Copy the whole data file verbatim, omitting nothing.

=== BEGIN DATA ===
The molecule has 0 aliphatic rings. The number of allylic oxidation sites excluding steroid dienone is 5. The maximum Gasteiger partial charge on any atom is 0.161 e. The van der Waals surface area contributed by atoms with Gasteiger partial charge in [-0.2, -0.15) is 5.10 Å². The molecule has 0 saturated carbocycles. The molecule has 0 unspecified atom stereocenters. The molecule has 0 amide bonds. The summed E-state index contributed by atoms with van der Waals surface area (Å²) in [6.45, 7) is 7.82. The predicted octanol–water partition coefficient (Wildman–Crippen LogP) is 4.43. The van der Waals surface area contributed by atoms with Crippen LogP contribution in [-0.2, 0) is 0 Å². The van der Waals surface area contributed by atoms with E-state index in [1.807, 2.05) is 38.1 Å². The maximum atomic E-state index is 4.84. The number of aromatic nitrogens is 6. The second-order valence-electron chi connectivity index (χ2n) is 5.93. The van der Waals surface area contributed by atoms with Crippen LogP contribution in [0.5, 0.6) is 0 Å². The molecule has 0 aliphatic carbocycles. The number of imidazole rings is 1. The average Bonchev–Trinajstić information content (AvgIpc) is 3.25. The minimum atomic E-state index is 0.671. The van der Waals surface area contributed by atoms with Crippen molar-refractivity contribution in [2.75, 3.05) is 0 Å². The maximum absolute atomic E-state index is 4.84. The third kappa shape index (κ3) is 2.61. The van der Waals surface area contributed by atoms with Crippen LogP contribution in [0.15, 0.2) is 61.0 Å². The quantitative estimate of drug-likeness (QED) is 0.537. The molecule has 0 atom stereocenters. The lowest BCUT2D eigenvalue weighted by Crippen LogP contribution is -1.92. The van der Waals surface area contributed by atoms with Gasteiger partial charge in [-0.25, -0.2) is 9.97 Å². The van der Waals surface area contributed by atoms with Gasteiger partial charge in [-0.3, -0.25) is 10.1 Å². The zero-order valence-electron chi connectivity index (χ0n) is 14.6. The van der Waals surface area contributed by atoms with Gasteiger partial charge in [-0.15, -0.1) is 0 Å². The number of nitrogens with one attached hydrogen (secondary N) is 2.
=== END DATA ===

The molecule has 0 aliphatic rings. The number of allylic oxidation sites excluding steroid dienone is 5. The maximum Gasteiger partial charge on any atom is 0.161 e. The van der Waals surface area contributed by atoms with Gasteiger partial charge in [-0.2, -0.15) is 5.10 Å². The molecule has 0 saturated carbocycles. The molecule has 0 unspecified atom stereocenters. The molecule has 0 amide bonds. The summed E-state index contributed by atoms with van der Waals surface area (Å²) in [6.45, 7) is 7.82. The predicted octanol–water partition coefficient (Wildman–Crippen LogP) is 4.43. The van der Waals surface area contributed by atoms with Crippen LogP contribution in [-0.2, 0) is 0 Å². The van der Waals surface area contributed by atoms with E-state index in [1.807, 2.05) is 38.1 Å². The maximum atomic E-state index is 4.84. The number of aromatic nitrogens is 6. The second-order valence-electron chi connectivity index (χ2n) is 5.93. The van der Waals surface area contributed by atoms with Crippen LogP contribution in [0.5, 0.6) is 0 Å². The molecule has 0 aliphatic carbocycles. The number of imidazole rings is 1. The average Bonchev–Trinajstić information content (AvgIpc) is 3.25. The minimum atomic E-state index is 0.671. The van der Waals surface area contributed by atoms with Crippen molar-refractivity contribution in [2.75, 3.05) is 0 Å². The maximum absolute atomic E-state index is 4.84. The third kappa shape index (κ3) is 2.61. The van der Waals surface area contributed by atoms with Crippen LogP contribution in [0.15, 0.2) is 61.0 Å². The quantitative estimate of drug-likeness (QED) is 0.537. The molecule has 0 atom stereocenters. The lowest BCUT2D eigenvalue weighted by Crippen LogP contribution is -1.92. The van der Waals surface area contributed by atoms with Gasteiger partial charge in [-0.25, -0.2) is 9.97 Å². The van der Waals surface area contributed by atoms with Gasteiger partial charge in [-0.3, -0.25) is 10.1 Å². The zero-order valence-electron chi connectivity index (χ0n) is 14.6. The van der Waals surface area contributed by atoms with Gasteiger partial charge in [-0.15, -0.1) is 0 Å². The number of nitrogens with one attached hydrogen (secondary N) is 2.